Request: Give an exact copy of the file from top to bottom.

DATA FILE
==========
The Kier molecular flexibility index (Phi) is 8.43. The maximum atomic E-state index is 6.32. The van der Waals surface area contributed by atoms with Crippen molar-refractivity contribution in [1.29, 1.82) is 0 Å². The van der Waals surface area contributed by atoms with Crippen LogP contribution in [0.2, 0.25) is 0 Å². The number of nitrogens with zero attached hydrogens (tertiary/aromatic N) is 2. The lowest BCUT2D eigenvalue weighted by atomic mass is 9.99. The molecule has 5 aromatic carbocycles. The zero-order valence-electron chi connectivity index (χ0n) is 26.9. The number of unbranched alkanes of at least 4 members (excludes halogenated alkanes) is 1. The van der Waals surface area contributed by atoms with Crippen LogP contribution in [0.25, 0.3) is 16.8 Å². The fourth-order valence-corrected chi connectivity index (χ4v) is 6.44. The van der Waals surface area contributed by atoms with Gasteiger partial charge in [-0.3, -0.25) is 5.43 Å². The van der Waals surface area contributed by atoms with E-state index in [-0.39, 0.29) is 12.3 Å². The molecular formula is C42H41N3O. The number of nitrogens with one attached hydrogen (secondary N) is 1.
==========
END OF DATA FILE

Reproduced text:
The Kier molecular flexibility index (Phi) is 8.43. The maximum atomic E-state index is 6.32. The van der Waals surface area contributed by atoms with Crippen molar-refractivity contribution in [1.29, 1.82) is 0 Å². The van der Waals surface area contributed by atoms with Crippen LogP contribution in [0.2, 0.25) is 0 Å². The number of nitrogens with zero attached hydrogens (tertiary/aromatic N) is 2. The lowest BCUT2D eigenvalue weighted by atomic mass is 9.99. The molecule has 5 aromatic carbocycles. The zero-order valence-electron chi connectivity index (χ0n) is 26.9. The number of unbranched alkanes of at least 4 members (excludes halogenated alkanes) is 1. The van der Waals surface area contributed by atoms with Crippen LogP contribution in [0.25, 0.3) is 16.8 Å². The fourth-order valence-corrected chi connectivity index (χ4v) is 6.44. The van der Waals surface area contributed by atoms with Gasteiger partial charge in [-0.3, -0.25) is 5.43 Å². The van der Waals surface area contributed by atoms with E-state index in [-0.39, 0.29) is 12.3 Å². The molecular formula is C42H41N3O. The number of nitrogens with one attached hydrogen (secondary N) is 1.